Sometimes the world shows up to pull the rug out from under your little plans. There was a Friday in 1994 when it was announced that Kurt Cobain had died. Over 150,000 people on Earth die every day but this was personal. I felt like we were friends, fellow travelers. I was incapacitated. How was I expected to I go on without him?

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Last Friday was a another day like that but on such a grander scale. The attacks in Paris came when people who had no vested interest in the global jihadi conflict were just out to enjoy a Friday night in the City of Lights, including doing something I would normally be doing B.C. (Before Cozy), going out to see a band. And it was a band I had been out to see before, maybe on a Friday night, The Eagles of Death Metal. Suddenly coordinated attacks by men, heavily armed suicide bombers, executing Parisians, Americans, and others, flooded our news feed with horrific images.

I was a student in London on July 20, 1982 when men from the IRA set off two bombs in the city, killing 11 people. One of the bombs blew up a bandstand in Regents Park. Seven musicians were killed, with dozens of civilians injured. I had been sitting on the grass next to the bandstand a few hours earlier. It was my introduction to the randomness of terrorism.

Friday night I thought about my many trips to Paris, often hanging out in Les Halles where some the attacks took place. I thought about some of my friends in town for the weekend’s big U2 show. Mostly I thought about what kind of world my french-named daughter, Cozette, would inherit. It was too much to process. And then came time to talk the media but I could only speak as a father who was crushed with sadness.

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My obsession with Paris started in 1978 when I was 14, reading the liner notes from Patti Smith’s Radio Ethiopia album. Patti lead me to poet Arthur Rimbaud (1854-1891) and Rimbaud led me to the bohemian world of Paris.  I finally got to Paris when I was 20, and ended up watching the 1984 LA Olympics with a bunch of hash-smoking American girls I met on the Champs-Élysées. It was the first of many trips and wild adventures in Paris that included being chased down Boulevard Saint-Michel by French police for spray-painting my girlfriend’s name all over the Latin Quarter.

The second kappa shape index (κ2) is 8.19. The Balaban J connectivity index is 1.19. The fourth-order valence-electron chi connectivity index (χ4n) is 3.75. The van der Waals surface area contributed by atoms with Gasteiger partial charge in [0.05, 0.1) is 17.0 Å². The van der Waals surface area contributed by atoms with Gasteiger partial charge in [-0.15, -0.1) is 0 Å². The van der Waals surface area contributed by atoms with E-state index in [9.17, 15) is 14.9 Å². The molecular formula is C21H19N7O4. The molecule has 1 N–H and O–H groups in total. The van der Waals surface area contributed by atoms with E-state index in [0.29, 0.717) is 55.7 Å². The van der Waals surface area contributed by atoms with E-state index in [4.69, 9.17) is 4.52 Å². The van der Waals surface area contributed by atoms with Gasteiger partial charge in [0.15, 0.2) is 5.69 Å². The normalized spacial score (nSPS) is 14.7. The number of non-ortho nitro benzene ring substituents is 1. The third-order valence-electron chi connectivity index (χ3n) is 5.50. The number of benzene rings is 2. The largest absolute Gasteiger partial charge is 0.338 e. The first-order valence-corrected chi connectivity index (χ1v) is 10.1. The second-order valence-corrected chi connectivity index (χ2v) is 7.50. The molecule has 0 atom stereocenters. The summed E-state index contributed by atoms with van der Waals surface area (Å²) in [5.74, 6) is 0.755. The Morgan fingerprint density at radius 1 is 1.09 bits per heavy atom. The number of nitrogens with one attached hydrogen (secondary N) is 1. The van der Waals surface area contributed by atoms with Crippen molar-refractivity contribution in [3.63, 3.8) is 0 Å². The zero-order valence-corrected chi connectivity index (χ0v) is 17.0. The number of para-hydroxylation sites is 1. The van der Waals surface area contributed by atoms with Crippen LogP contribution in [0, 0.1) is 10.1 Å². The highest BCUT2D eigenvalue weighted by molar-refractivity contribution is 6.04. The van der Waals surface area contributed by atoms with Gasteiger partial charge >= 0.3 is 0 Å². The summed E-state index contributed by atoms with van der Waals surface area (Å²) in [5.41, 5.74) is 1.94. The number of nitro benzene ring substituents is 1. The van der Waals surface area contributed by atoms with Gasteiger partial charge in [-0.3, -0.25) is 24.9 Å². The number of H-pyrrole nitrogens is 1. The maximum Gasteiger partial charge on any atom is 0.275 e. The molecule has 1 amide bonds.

But this isn’t about my crazy youth in gay Paris. This is about why this attack is of profound significance. About how on 13 Novembre 2015 the world changed.

My good friends on the left will point out that terror like this happens in the brown and black world all the time and the media never bothers to go into hyperdrive. People don’t change their Facebook profile picture when there is a bombing in Maiduguri, Nigeria. All lives matter, not just white lives in Paris. Brown and black lives matter, too. My good friends on the right will comment that that attitude, while it may be true, cheapens the importance of mourning the innocent people killed in one well-orchestrated heinous attack by Muslim jihadists hellbent on destroying modernity.

I can see the merit of both sides. I’ve written about how we need more empathy in the world, including for parents escaping Syria with their children, fleeing the hell created by ISIS and Assad, as well as bombs, drones and missiles from Russia, America and France. (Who was it that said war is just terrorism with a bigger budget?) I’m also aware that we could now think of ourselves as living in World War IV. World War III was the Cold War between the Soviet Union and the West, fought on proxy battlefields, like Vietnam and Nicaragua (with very real casualties). World War IV, according to some neoconservatives, is the war between the Western world and Islamic fascism. I have to say referring to the attackers in Paris as “warriors” insults all men and women in the armed forces who fight based on some (occasionally ignored) rules of engagement. These men were criminals not warriors. Mass murderers not soldiers.

Someday I’ll go to Paris and climb the Eiffel Tower 

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I want to make two points about why the November 13 attacks are different and require our global attention. First, I’ve been lucky enough to go to Paris many times. I have a favorite bookstore and a favorite café to sip cappuccinos and people watch. But even if you haven’t been there, you’ve surely imagined traveling to Paris at some point in your life. We all have an idea about ourselves in Paris, whether it’s hanging out with artists in Montmartre, or studying the gothic majesty of Notre Dame, or walking with a lover along the Seine, or visiting all your favorite spots in The Da Vinci Code. I’ve never been to Maiduguri or Damascus. I’ve never even imagined myself there. Those people matter as much as folks in Paris, but, in my head, I am in Paris quite often and, like Kurt Cobain, they are people I know.